So now, in the name of green, we are recycling, reusing, reinventing the wheel. My youngest son yells at me if I run water while I brush my teeth. Everyone recycles. We are thinking of starting a compost pile. But most of all, we are walking around in cute little socks and sweaters and laughing at our electric bill.

Wednesday, October 24, 2007

Sex Education

I really don't understand the problem with schools teaching sex education. Should they learn about it the old fashioned way --- on the street?

My parents would have liked the schools to teach about sex. My experience with sex education in school was particularly painful. I was listening to my fifth grade teacher explain genetic theory to us, when something came over me. An uncontrollable urge to ask a question. I hadn't had an uncontrollable urge to ask a question since third grade, when I asked on what day God made the dinosaurs. That experience taught me to control my questioning urges. But this day, I raised my hand and said, "I understand how babies get the mommy genes, but how do they get the daddy genes?"

There was complete silence. The teacher glared at me, then started sputtering. The kids begin to snicker. A friend later told me that her mother had given her THE TALK the weekend before. It would appear that many parents had given THE TALK already. My Mom didn't get the memo. Or she sent it back corrected, as she often did.

So, I went home and about a month later, asked Mom the same question. She sputtered a little and said she couldn't tell me then, because my brother & sister were in the room. Another week or so later, my parents gave me a book.

The book was published by the Catholic Church. It was called "Take the High Road." The cover had some sort of colorful seventies thing on it. I took the book and read it. Well, most of it. There was a chapter called "For Boys," which I didn't read since I'm not a boy. Duh. The chapter called "For Girls" had the other internal organs and the egg with big eyelashes. I learned you shouldn't go steady too early and that it's OK to have wet dreams. When Mom asked me what I learned, I said you shouldn't go steady too early. I didn't know what wet dreams were, but I had a feeling Mom wouldn't want to talk about them.

Years later, I discovered (or my brother & sister discovered) that all of my missing information was in the chapter called "For Boys." It had pictures of internal organs and sperm that looked like tadpoles. The tadpole and eye-lashed egg never met.

I learned about sex in the upstairs bathroom with a friend who my mother didn't really like. This friend, later voted "girl most likely to" at her high school, told me what men and women do, then primly informed me that she was going to make her husband do it to her when she was asleep. My reaction was, "Not MY parents." I think that's typical.

So I'm all for sex education in school. I think they do better now than "I am Joe's testicle" (remember those films?). Values related to sex should be taught at home, of course. But parents need to teach all kinds of things at home. The school is supplying knowledge, skills, and training. Families, churches, communities need to help kids decide what to do with all of that stuff.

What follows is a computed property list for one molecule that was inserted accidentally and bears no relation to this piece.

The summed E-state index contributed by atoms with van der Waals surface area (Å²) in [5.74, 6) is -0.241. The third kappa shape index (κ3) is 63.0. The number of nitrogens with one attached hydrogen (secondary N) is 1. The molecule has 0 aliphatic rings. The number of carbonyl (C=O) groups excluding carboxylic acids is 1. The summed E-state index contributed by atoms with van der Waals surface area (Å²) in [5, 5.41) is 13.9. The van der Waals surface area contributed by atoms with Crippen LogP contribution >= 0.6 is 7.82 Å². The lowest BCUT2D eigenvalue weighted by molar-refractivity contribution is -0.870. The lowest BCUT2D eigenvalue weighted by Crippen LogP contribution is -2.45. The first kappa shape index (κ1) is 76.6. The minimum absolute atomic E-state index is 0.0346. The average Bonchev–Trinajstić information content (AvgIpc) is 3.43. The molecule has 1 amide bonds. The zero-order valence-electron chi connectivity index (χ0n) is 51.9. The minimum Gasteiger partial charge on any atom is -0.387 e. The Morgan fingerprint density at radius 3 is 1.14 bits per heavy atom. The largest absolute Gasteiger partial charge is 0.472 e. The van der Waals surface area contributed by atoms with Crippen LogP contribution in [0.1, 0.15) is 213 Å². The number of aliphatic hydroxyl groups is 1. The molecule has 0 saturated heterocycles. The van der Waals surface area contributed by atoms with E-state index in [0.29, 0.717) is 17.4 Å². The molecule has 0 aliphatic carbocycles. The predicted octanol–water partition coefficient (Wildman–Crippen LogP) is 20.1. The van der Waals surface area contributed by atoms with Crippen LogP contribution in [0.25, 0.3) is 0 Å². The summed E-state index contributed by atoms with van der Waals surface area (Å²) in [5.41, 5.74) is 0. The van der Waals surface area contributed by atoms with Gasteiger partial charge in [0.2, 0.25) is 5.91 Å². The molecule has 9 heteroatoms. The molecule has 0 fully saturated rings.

Sex education in school and at home are not mutually exclusive. Schools don't let parents off the hook, but they can supply teachers who are better equipped to teach.

Thursday, October 11, 2007

Tuition Vouchers

A study released by the US Education Department comparing the performance of students in public and private schools said that, for the most part, they are about the same, with public schools doing slightly better in everything except 8th grade reading. A study by Harvard concluded that private schools do better across the board. Both studies are going to be used in the debate over vouchers, but as the National Center for Education Statistics, which performed the Education Department study, said, the report is of "modest utility." (The New York Times: http://www.nytimes.com/2006/07/15/education/15report.html?ex=1310616000&en=abe96106c55b306f&ei=5090&partner=rssuserland&emc=rss)

(The Arizona Star http://www.blogger.com/www.azstarnet.com/news/140574)

First of all, all public schools are not alike. All private schools are not alike. The study presents an aggregate of test results for all schools all over the country. Private schools range from high class prep schools for the scions of the very wealthy to modern day segregation academies that meet in the basement of the Church of the Self-Righteous Holier Than Thou Better Looking Christians. Many charter schools and alternative public schools concentrate on troubled students. Public schools serve different student populations, even within the same city.

Second, all students are not alike. Race, socio-economics, and culture all play a roll in students' success. Ontop of that, each child has his or her own learning style. Across the board, students with parents or other adults who care about their education do better than those without the support and respect for education.

Third, even if private schools are better than public schools (which I'm not conceding), vouchers won't help.

Private schools don't have to serve all children, and they won't. If a kid doesn't behave or achieve in a private school, they can and will kick him out. Public schools can't do that without great cause. In the old days, most kids dropped out by 6th grade. Now we are trying to educate more kids for a longer time. Public schools don't give up on kids, and that's a good thing.